Agriculture is entering a period of monumental change and investment in sound science will be essential if food security is to be achieved.
Rising world population, climate change and the end of cheap oil all challenged the ability of the world to feed itself. “I believe we are entering an unprecedented, extraordinary decade,” he said.
Farming would have to adapt quickly. “We do not have generations to put in place the foundations of a low carbon economy. We have ten or fifteen years at the most.”
While there was already plenty of information on how farming could lower its carbon footprint – for example the Climate Change Task Force’s “Part of the Solution” publication – there was still a need for a massive increase in research and development.
Mr Porritt said that GM crops that offered increased yield or greater drought resistance might have a part to play, though so far the evidence was “unconvincing”.
But he was “despairing” of the quality of the debate from both sides of the argument and concerned that most of the research was done by those companies that stood to gain financially.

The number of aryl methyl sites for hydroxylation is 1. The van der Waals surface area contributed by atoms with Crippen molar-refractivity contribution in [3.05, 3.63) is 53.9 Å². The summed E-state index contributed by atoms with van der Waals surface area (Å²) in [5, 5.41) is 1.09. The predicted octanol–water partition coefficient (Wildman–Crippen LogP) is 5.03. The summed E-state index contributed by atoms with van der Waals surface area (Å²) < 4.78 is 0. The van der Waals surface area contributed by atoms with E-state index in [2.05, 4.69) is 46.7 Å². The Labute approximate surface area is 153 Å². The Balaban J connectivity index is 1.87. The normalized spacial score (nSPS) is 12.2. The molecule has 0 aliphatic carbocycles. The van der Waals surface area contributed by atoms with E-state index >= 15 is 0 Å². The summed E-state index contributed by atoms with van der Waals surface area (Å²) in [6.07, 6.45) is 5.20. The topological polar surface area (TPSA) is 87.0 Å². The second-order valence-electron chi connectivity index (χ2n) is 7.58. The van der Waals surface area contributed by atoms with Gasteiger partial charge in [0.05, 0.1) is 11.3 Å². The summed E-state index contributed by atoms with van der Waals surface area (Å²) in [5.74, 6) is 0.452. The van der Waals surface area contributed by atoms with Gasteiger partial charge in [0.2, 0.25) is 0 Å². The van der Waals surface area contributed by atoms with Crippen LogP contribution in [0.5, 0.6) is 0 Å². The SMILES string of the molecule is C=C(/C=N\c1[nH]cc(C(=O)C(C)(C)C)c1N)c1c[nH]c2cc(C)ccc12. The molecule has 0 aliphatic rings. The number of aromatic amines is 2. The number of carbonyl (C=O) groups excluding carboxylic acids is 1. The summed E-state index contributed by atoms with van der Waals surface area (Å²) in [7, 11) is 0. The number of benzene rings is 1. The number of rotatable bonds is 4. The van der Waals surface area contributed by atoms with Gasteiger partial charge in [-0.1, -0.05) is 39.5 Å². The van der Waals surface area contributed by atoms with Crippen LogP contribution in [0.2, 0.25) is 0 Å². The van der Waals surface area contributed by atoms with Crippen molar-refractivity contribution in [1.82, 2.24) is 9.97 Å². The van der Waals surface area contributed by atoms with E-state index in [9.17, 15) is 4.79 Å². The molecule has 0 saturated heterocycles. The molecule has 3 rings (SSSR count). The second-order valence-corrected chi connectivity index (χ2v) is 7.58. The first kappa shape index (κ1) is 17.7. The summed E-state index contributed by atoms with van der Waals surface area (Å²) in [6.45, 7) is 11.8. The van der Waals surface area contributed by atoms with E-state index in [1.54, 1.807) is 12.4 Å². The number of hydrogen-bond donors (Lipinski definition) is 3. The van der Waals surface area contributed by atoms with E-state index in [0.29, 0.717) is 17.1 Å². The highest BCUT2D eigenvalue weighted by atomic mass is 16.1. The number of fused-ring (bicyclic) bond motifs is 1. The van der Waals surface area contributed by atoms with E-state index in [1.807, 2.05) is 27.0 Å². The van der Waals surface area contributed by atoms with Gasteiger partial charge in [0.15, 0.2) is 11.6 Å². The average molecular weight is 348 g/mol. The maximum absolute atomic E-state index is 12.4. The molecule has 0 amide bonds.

The strains that were emerging in the ability of the world to feed itself, combined with competition for food as a renewable fuel source, meant that the recent increases in commodity prices were here to stay.
Government chief scientist John Beddington agreed, pointing out that, since 2005, world agricultural production had started to lag behind population growth.
World wheat stocks were at a record low of just 60 days supply. It was even more startling that all this carryover stock was currently on ships at sea.
Some parts of the world, including the UK and Europe, could actually benefit from climate change, said Prof Beddington, but only if there was a significant increase in the research effort.